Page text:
The second piece is messaging. Once you have found your ideal clients on LinkedIn, how are you conducting those reach outs? What are you actually saying? It's important to make sure to keep the conversation, obviously, conversational. Keep it a conversational tone. But it's more important to understand the goal of these initial outreaches and the goal of getting a conversation started. 

The goal is to start a conversation with your ideal clients, not to sell to them. The sales piece comes once you establish that rapport—you've gotten the conversation going, and you have a good idea that you can actually help them. Oftentimes, what goes wrong with LinkedIn automation, or just lead generation in general, whether or not it has anything to do with automation, is that the goal is all wrong. To be successful, the goal needs to be to start the conversation, rather than to sell. 

And there are several other factors besides what you actually say that play into whether you get a response. Obviously, the goal of your messaging, or the message that you're sending initially, is to get a response, and there are four components that play into whether you get that response. The first is making sure that your LinkedIn profile is optimized, making sure that it speaks to your ideal client, is geared towards your ideal client. And when they go to look at your profile, which they will when they see a message from you, making sure that the profile supports them responding to you rather than hinders it. 

The second is the actual message itself. That's when it comes to remembering and considering that if they think that your main objective is to sell them, and if your main objective is indeed to sell them, they're not going to reply. The third is alignment back to that profile and back to the message as well. Does what's on the profile and what's in your message align with them and with what they need? 

The fourth is the timing, and you have less control of this. You can obviously do some search criteria to try to get it as close as possible, but does what you do align with what they need at the moment? That's perhaps the one you have the least control over, but it's still important to consider and to keep in mind. 

The third and final thing to consider is the sequencing, remembering, first, the ultimate goal of this funnel is to get them on a triage call or a discovery call or some other sort of sales conversation. This comes back to the message you attach to that connection request: What's on your profile, and what touchpoints are you creating before you send that message? 

For example, if you view their profile, they'll see a notification that says, “Jacob viewed your profile.” If you like a post of theirs, they will get a notification; they will see your name. If you comment on one of your posts, they will get a notification; they will see your name. The value of those is that those are really specific touch points to start to create some name recognition, so that by the time they get a connection request from you, they see a message from you, they will have already seen your name, and they might have even already clicked through to look at your profile, when they saw that you liked a post or commented on a post or just viewed their profile. Part one of the sequencing is before the connection request.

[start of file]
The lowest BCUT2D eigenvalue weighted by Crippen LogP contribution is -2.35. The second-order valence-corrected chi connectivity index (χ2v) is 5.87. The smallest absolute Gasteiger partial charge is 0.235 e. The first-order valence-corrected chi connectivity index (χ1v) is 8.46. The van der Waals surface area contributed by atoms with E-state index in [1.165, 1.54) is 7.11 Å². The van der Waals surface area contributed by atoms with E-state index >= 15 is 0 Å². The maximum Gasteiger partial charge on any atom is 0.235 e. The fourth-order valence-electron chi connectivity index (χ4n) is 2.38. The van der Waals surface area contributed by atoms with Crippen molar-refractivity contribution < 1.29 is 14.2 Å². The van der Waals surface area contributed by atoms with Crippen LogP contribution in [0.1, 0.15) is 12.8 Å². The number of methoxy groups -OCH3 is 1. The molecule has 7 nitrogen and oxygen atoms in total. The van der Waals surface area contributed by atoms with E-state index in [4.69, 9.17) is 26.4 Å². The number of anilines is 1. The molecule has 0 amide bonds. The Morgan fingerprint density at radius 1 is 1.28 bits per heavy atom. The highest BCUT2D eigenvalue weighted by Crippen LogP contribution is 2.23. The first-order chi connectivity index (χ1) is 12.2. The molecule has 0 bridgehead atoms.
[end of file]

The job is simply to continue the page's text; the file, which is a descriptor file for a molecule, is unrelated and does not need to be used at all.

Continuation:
The second is after the connection request. Once they've accepted your connection request, how are you following up with them? If they don't immediately reply, are you sending them a string of 10 messages over a month? Whether or not they reply, are you kind of harassing them in their inbox? Or, how are you following up in a way that is not too pushy, but that ultimately does get them to reply? 

So, those are the big three things you want to be paying attention to: the targeting, the messaging, and the sequencing. Again, the targeting is how you're finding your ideal clients on social media, or specifically on LinkedIn. In this case, the messaging piece is how you are phrasing those outreaches. And the sequencing is how you are structuring that overall flow, how you're structuring that funnel, so to speak, so that you go from, okay, here's someone who I have searched for, and I found that they are an ideal client or look like they are, all the way to connecting with them, starting a conversation, and getting them on a strategy session or a sales call. 

Those are the big three things you want to be paying attention to. Obviously, there's a lot more to each of these three things, but if you're just getting started, or if you've been using LinkedIn but haven't gotten great results, the problem usually lies in one or more of these three areas. 

As always, thank you so much for joining me for today's episode of the Client Attractor Show. I'm your host, Jacob Ratliff, and I'll see you tomorrow for our next episode. Take care.